22 Novelist
Bagnold
23 About that
time
24 Like bok choy
25 Ms. Sumac
27 "- -Pan"
29 Benz or
Malone
30 PC button
32 London lav
34 Vintage car
37 Delhi
currency
38 Codgers'
queries
41 Prospect
for oil
43 Shake a leg
45 Jealousy
47. Without
the ice
48 100-meter
event
49 Sporty trucks
50 Hairpin curve
51 Gray-clad
soldier
52 Wide st.
53 Frank De -
Orchestra
54 Speaker pro -


DOWN
Pie a la -
Dendrite's
partner ,
Holy cow!
Midler or
UdVW-


Davis
Sounds of 10 Luke and
hesitation Leia's friend
Listen 11 -Skim milk's
carefully lack
Debate 12 Infield covers
Pigskin prop 16 Suffix for
Dixie, once forfeit


2-23 2012 UFS, Dist. by Universal Uclick for UFS


SCOREBOARD


40 Secure a
contract
42 Klutz's cry
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44 ym
iterations
46 Exaggerated
51 Gulch
54 Picks up the
tab
55 Mutate
56 Tapes over
57 Kind of laugh
or dance
58' Ancient
stories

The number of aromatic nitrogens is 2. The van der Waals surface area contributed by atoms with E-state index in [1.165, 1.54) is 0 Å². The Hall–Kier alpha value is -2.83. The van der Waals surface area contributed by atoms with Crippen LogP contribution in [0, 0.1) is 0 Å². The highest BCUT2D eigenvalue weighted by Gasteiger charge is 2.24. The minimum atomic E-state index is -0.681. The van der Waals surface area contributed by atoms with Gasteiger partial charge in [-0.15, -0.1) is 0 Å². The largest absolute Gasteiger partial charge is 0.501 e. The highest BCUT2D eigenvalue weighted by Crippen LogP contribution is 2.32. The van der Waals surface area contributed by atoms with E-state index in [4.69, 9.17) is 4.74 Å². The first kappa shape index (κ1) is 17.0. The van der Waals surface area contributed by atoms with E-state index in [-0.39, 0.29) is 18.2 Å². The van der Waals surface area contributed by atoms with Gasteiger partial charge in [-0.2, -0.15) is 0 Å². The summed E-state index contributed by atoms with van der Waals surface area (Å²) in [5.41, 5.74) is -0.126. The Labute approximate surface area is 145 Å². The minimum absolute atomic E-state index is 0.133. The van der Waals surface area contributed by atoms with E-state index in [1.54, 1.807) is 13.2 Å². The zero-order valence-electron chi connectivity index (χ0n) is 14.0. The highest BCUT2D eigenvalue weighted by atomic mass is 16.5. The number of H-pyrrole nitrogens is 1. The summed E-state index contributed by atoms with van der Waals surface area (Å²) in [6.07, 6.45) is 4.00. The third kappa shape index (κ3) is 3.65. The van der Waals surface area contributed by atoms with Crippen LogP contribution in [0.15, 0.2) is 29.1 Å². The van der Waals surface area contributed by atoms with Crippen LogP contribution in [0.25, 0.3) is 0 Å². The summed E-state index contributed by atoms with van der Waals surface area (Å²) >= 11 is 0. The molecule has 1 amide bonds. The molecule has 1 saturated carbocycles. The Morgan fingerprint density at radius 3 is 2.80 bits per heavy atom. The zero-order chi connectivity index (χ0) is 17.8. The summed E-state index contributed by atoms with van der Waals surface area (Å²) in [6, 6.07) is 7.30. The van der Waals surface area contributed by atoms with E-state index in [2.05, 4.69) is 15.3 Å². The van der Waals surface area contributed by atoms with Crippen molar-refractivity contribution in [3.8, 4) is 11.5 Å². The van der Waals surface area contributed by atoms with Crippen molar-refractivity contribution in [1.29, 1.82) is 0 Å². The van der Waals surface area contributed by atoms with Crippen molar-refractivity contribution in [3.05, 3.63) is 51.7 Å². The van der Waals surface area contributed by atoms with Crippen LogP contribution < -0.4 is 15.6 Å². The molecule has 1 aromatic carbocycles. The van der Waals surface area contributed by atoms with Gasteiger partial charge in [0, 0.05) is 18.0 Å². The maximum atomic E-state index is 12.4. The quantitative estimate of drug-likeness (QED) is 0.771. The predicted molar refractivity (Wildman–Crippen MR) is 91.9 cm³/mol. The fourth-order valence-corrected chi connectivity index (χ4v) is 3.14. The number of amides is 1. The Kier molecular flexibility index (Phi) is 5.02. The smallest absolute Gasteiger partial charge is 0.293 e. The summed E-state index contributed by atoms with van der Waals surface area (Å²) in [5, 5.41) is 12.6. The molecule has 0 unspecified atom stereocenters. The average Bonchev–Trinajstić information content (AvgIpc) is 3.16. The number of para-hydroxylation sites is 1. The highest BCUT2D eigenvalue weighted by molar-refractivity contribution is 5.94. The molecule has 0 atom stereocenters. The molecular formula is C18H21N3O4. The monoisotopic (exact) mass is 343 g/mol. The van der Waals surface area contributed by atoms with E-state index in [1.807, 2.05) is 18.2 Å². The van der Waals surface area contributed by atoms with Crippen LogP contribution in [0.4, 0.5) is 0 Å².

Want more puzzles?
Check out the "Just Right Crossword Puzzles" books
at QuillDriverBooks.com I


Page Editor: Brandon Finley, 754-0420












Page Editor: Brandon Finley, 754-0420 LAKE CITY REPORTER SPORTS THURSDAY, FEBRUARY 23, 2012


NASCAR makes smooth


transition to fuel injection


By CHRIS JENKINS
Associated Press

DAYTONA BEACH -
Jack Roush once was the
most hands-on team owner
in the NASCAR garage.
It wouldn't be odd to
walk into the garage on
a race weekend and see
Roush under the hood, fid-
dling with a carburetor.
But with the advent of
electronic fuel injection
in the Sprint Cup Series
this season, Roush jokes
that the level of technol-
ogy finally has exceeded
his ability to tinker.
After winning pole posi-
tion for the Daytona 500
on Sunday, Roush Fenway
Racing driver Carl Edwards
joked that one of the keys